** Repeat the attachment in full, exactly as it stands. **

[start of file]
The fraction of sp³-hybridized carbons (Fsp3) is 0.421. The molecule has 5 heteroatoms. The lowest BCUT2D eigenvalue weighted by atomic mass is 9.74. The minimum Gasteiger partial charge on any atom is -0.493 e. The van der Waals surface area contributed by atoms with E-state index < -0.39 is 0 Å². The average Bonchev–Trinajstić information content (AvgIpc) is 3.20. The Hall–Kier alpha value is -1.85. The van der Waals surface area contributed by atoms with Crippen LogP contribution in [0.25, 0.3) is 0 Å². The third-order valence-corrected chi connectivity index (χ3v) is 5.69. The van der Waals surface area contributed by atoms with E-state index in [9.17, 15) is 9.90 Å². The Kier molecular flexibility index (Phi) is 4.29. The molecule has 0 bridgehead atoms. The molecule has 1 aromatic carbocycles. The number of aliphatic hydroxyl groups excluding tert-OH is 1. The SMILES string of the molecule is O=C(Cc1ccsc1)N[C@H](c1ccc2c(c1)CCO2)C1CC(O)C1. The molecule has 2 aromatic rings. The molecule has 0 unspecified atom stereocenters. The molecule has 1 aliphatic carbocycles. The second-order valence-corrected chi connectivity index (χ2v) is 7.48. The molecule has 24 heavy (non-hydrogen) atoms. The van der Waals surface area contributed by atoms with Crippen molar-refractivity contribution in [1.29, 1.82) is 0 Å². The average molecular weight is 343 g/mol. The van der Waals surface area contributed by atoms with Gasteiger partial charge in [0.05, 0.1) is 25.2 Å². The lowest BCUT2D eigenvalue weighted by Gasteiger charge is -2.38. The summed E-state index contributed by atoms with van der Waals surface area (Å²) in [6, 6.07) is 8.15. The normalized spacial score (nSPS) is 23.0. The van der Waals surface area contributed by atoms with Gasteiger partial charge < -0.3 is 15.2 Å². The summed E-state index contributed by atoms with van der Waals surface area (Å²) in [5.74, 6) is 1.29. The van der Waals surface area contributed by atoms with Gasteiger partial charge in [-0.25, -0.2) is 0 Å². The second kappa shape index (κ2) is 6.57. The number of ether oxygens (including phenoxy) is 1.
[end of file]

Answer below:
The fraction of sp³-hybridized carbons (Fsp3) is 0.421. The molecule has 5 heteroatoms. The lowest BCUT2D eigenvalue weighted by atomic mass is 9.74. The minimum Gasteiger partial charge on any atom is -0.493 e. The van der Waals surface area contributed by atoms with E-state index < -0.39 is 0 Å². The average Bonchev–Trinajstić information content (AvgIpc) is 3.20. The Hall–Kier alpha value is -1.85. The van der Waals surface area contributed by atoms with Crippen LogP contribution in [0.25, 0.3) is 0 Å². The third-order valence-corrected chi connectivity index (χ3v) is 5.69. The van der Waals surface area contributed by atoms with E-state index in [9.17, 15) is 9.90 Å². The Kier molecular flexibility index (Phi) is 4.29. The molecule has 0 bridgehead atoms. The molecule has 1 aromatic carbocycles. The number of aliphatic hydroxyl groups excluding tert-OH is 1. The SMILES string of the molecule is O=C(Cc1ccsc1)N[C@H](c1ccc2c(c1)CCO2)C1CC(O)C1. The molecule has 2 aromatic rings. The molecule has 0 unspecified atom stereocenters. The molecule has 1 aliphatic carbocycles. The second-order valence-corrected chi connectivity index (χ2v) is 7.48. The molecule has 24 heavy (non-hydrogen) atoms. The van der Waals surface area contributed by atoms with Crippen molar-refractivity contribution in [1.29, 1.82) is 0 Å². The average molecular weight is 343 g/mol. The van der Waals surface area contributed by atoms with Gasteiger partial charge in [0.05, 0.1) is 25.2 Å². The lowest BCUT2D eigenvalue weighted by Gasteiger charge is -2.38. The summed E-state index contributed by atoms with van der Waals surface area (Å²) in [6, 6.07) is 8.15. The normalized spacial score (nSPS) is 23.0. The van der Waals surface area contributed by atoms with Gasteiger partial charge < -0.3 is 15.2 Å². The summed E-state index contributed by atoms with van der Waals surface area (Å²) in [5.74, 6) is 1.29. The van der Waals surface area contributed by atoms with Gasteiger partial charge in [-0.25, -0.2) is 0 Å². The second kappa shape index (κ2) is 6.57. The number of ether oxygens (including phenoxy) is 1.